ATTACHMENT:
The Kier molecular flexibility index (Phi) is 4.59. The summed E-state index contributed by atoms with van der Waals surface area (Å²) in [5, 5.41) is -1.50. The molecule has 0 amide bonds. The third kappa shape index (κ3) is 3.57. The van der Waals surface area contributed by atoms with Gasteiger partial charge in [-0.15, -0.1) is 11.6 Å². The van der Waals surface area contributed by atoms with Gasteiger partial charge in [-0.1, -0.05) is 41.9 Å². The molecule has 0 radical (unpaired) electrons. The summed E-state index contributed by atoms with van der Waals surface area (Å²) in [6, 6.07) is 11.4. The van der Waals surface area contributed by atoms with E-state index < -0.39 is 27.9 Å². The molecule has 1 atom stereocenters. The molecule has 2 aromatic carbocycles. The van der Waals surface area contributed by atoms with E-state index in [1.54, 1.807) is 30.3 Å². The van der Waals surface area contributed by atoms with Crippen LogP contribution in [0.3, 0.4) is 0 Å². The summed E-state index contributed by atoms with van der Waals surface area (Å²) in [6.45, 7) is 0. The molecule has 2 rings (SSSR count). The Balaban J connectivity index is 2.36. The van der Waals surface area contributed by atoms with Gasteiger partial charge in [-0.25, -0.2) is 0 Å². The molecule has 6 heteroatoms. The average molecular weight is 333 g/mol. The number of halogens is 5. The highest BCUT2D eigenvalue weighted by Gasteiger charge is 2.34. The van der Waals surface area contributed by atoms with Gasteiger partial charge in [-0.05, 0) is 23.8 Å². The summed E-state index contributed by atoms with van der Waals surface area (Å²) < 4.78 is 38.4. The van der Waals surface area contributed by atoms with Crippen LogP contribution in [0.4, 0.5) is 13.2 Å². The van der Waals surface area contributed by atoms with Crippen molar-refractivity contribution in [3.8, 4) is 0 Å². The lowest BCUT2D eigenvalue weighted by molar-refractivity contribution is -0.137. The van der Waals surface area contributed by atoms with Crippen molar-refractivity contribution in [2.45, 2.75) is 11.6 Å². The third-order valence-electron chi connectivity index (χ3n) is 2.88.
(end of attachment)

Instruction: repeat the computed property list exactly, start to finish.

The Kier molecular flexibility index (Phi) is 4.59. The summed E-state index contributed by atoms with van der Waals surface area (Å²) in [5, 5.41) is -1.50. The molecule has 0 amide bonds. The third kappa shape index (κ3) is 3.57. The van der Waals surface area contributed by atoms with Gasteiger partial charge in [-0.15, -0.1) is 11.6 Å². The van der Waals surface area contributed by atoms with Gasteiger partial charge in [-0.1, -0.05) is 41.9 Å². The molecule has 0 radical (unpaired) electrons. The summed E-state index contributed by atoms with van der Waals surface area (Å²) in [6, 6.07) is 11.4. The van der Waals surface area contributed by atoms with E-state index < -0.39 is 27.9 Å². The molecule has 1 atom stereocenters. The molecule has 2 aromatic carbocycles. The van der Waals surface area contributed by atoms with E-state index in [1.54, 1.807) is 30.3 Å². The van der Waals surface area contributed by atoms with Crippen LogP contribution in [0.3, 0.4) is 0 Å². The summed E-state index contributed by atoms with van der Waals surface area (Å²) in [6.45, 7) is 0. The molecule has 2 rings (SSSR count). The Balaban J connectivity index is 2.36. The van der Waals surface area contributed by atoms with Gasteiger partial charge in [-0.25, -0.2) is 0 Å². The molecule has 6 heteroatoms. The average molecular weight is 333 g/mol. The number of halogens is 5. The highest BCUT2D eigenvalue weighted by Gasteiger charge is 2.34. The van der Waals surface area contributed by atoms with Gasteiger partial charge in [-0.05, 0) is 23.8 Å². The summed E-state index contributed by atoms with van der Waals surface area (Å²) < 4.78 is 38.4. The van der Waals surface area contributed by atoms with Crippen LogP contribution in [0.4, 0.5) is 13.2 Å². The van der Waals surface area contributed by atoms with Crippen molar-refractivity contribution in [3.8, 4) is 0 Å². The lowest BCUT2D eigenvalue weighted by molar-refractivity contribution is -0.137. The van der Waals surface area contributed by atoms with Crippen molar-refractivity contribution in [2.45, 2.75) is 11.6 Å². The third-order valence-electron chi connectivity index (χ3n) is 2.88.